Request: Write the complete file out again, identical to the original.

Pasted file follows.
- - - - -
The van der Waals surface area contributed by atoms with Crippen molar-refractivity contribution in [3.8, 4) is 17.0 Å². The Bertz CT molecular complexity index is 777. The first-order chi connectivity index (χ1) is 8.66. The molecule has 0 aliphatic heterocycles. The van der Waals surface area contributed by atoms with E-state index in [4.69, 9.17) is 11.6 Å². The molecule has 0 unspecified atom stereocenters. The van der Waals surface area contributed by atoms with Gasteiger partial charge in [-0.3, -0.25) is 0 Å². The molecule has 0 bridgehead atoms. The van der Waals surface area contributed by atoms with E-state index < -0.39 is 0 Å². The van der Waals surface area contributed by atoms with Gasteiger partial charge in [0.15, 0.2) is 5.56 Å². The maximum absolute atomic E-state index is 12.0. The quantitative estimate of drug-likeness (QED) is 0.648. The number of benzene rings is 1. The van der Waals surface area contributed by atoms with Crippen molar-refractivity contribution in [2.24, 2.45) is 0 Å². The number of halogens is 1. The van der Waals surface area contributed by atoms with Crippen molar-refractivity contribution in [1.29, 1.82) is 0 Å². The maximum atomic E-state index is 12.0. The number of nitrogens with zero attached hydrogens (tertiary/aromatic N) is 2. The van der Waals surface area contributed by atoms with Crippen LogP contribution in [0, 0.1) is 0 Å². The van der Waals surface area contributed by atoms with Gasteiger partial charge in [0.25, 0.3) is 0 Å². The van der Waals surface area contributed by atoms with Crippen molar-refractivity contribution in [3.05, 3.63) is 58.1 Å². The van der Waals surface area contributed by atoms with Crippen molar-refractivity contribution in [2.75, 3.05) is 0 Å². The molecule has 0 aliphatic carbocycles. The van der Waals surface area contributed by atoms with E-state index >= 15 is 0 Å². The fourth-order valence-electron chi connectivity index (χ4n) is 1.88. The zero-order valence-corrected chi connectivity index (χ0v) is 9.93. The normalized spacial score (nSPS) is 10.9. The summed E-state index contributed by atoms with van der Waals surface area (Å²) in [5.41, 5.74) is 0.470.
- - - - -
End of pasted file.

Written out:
The van der Waals surface area contributed by atoms with Crippen molar-refractivity contribution in [3.8, 4) is 17.0 Å². The Bertz CT molecular complexity index is 777. The first-order chi connectivity index (χ1) is 8.66. The molecule has 0 aliphatic heterocycles. The van der Waals surface area contributed by atoms with E-state index in [4.69, 9.17) is 11.6 Å². The molecule has 0 unspecified atom stereocenters. The van der Waals surface area contributed by atoms with Gasteiger partial charge in [-0.3, -0.25) is 0 Å². The molecule has 0 bridgehead atoms. The van der Waals surface area contributed by atoms with E-state index < -0.39 is 0 Å². The van der Waals surface area contributed by atoms with Gasteiger partial charge in [0.15, 0.2) is 5.56 Å². The maximum absolute atomic E-state index is 12.0. The quantitative estimate of drug-likeness (QED) is 0.648. The number of benzene rings is 1. The van der Waals surface area contributed by atoms with Crippen molar-refractivity contribution in [2.24, 2.45) is 0 Å². The number of halogens is 1. The van der Waals surface area contributed by atoms with Crippen molar-refractivity contribution in [1.29, 1.82) is 0 Å². The maximum atomic E-state index is 12.0. The number of nitrogens with zero attached hydrogens (tertiary/aromatic N) is 2. The van der Waals surface area contributed by atoms with Crippen LogP contribution in [0, 0.1) is 0 Å². The van der Waals surface area contributed by atoms with Gasteiger partial charge in [0.25, 0.3) is 0 Å². The van der Waals surface area contributed by atoms with Crippen molar-refractivity contribution in [3.05, 3.63) is 58.1 Å². The van der Waals surface area contributed by atoms with Crippen molar-refractivity contribution in [2.75, 3.05) is 0 Å². The molecule has 0 aliphatic carbocycles. The van der Waals surface area contributed by atoms with E-state index >= 15 is 0 Å². The fourth-order valence-electron chi connectivity index (χ4n) is 1.88. The zero-order valence-corrected chi connectivity index (χ0v) is 9.93. The normalized spacial score (nSPS) is 10.9. The summed E-state index contributed by atoms with van der Waals surface area (Å²) in [5.41, 5.74) is 0.470.